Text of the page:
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The Graham Weekly Album Review #1773

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Mingo Fishtrap: On Time
by George Graham

(Independent release As broadcast on WVIA-FM 5/28/2014)

Retro music seems to be getting more ubiquitous these days outside of the commercial music scene. There are plenty of younger and emerging bands who are making music in styles that in many cases was popular before they were born. Different groups take different approaches, from highly authentic recreations, to music that just hints of its influence pedigree. And within those subgenres, like anything else in art, the quality can be highly variable. One particular facet of music from decades ago has gotten the attention of younger groups is soul and funk. And this week, we have one of the best revival albums in that style in quite a while. It's by a group with the unlikely name of Mingo Fishtrap. And their new CD is called On Time.

Mingo Fishtrap is a large eight-member ensemble from Austin, Texas, complete with a horn section. They do soul and funk varieties that include Memphis sounds, as well as a healthy dose of Motown, and bit of a tendency toward jazz influence. There is occasional solo work on horns that conjures legit jazz. Mingo Fishtrap have been together since 1996 and releases five previous albums, though not with very wide distribution. They have grown into a very tight musical unit with some great arrangements and first-rate soulful vocals by group leader Roger Blevins.

The group formed in Denton, Texas, during Blevins' years at the University of North Texas in their jazz studies program. He got together with classmates and started the group as a kind of loose jam band covering Otis Redding, Tower of Power and other soul groups. After graduation, Blevins decided to continue the band and they eventually moved to Austin, but not before Blevins recruited his father Roger Blevins, Sr. as bassist. The elder Blevins had played bass for a number of soul groups around New Orleans.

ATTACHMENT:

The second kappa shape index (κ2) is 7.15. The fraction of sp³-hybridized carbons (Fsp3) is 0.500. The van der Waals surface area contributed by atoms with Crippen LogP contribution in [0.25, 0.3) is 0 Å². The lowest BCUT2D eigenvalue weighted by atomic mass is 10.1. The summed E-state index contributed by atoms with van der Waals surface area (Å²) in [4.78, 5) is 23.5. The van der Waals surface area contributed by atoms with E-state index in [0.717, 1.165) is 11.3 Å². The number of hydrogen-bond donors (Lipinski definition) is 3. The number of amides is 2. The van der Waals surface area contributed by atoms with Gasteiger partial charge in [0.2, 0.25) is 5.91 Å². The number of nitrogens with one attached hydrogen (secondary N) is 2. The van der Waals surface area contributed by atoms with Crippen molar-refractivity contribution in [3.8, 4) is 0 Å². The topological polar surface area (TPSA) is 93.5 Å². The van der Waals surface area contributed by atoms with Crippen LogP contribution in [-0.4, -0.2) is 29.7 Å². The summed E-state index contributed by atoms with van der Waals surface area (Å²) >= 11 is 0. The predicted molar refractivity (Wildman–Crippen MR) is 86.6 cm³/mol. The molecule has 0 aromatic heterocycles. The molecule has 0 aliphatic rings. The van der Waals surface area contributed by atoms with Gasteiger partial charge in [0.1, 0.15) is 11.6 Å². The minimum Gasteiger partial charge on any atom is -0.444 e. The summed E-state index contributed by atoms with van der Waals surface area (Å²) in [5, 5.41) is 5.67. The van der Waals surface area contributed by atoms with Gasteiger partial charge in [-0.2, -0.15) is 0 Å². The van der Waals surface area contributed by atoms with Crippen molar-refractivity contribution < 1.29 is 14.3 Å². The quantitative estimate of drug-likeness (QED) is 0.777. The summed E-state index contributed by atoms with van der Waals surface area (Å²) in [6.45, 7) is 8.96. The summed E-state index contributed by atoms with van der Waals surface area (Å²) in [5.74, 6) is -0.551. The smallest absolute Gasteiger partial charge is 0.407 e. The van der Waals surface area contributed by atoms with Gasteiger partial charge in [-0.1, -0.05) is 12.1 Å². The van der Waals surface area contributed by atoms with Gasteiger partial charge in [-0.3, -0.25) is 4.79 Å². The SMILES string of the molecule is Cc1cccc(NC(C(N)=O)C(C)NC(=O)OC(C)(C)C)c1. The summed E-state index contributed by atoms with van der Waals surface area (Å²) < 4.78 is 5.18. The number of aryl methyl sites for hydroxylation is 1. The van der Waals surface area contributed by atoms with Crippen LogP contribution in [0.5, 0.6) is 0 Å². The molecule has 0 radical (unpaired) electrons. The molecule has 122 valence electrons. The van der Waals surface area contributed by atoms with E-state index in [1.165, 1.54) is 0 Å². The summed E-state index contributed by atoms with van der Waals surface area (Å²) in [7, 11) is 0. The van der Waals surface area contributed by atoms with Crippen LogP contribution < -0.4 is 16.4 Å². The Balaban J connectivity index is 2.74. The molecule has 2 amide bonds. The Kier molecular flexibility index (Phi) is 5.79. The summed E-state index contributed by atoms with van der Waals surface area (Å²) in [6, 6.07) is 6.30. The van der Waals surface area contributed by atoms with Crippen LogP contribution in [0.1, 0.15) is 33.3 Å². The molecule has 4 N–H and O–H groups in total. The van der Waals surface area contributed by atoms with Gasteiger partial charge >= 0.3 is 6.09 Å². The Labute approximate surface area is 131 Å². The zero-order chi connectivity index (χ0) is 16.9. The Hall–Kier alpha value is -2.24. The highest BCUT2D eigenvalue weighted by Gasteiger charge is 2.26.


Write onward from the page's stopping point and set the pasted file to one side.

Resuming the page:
They have been active ever since, touring widely, including in Europe and more regionally, at the Bethlehem Musikfest.

According to leader Blevins, Jr., the album was taking shape when there were a number of changes occuring such as new members, new business relationships and heavy touring, so the album was recorded in different venues, including at a studio in Mississippi, as well as the band's home base of Austin.

The result is a solid album with first-rate original material that is both respectfully authentic to the soul sounds of the 1960s, and with the group's own original contributions. The musicianship is absolutely top-notch. It's apparent that the band has been playing the music on the road and getting very tight before they came into the studio. It all has a very natural organic sound that in every way evokes like the real thing, rather than some young bunch of musicians trying to copy old records. The horn arrangements are particularly well-done, being a kind of hybrid of the Stax-Volt Memphis sound and the slicker Motown sound. The lyrics are on topics that have all been explored before many times, but Blevins and company avoid the obvious cliches and the words are still one of the album's strengths.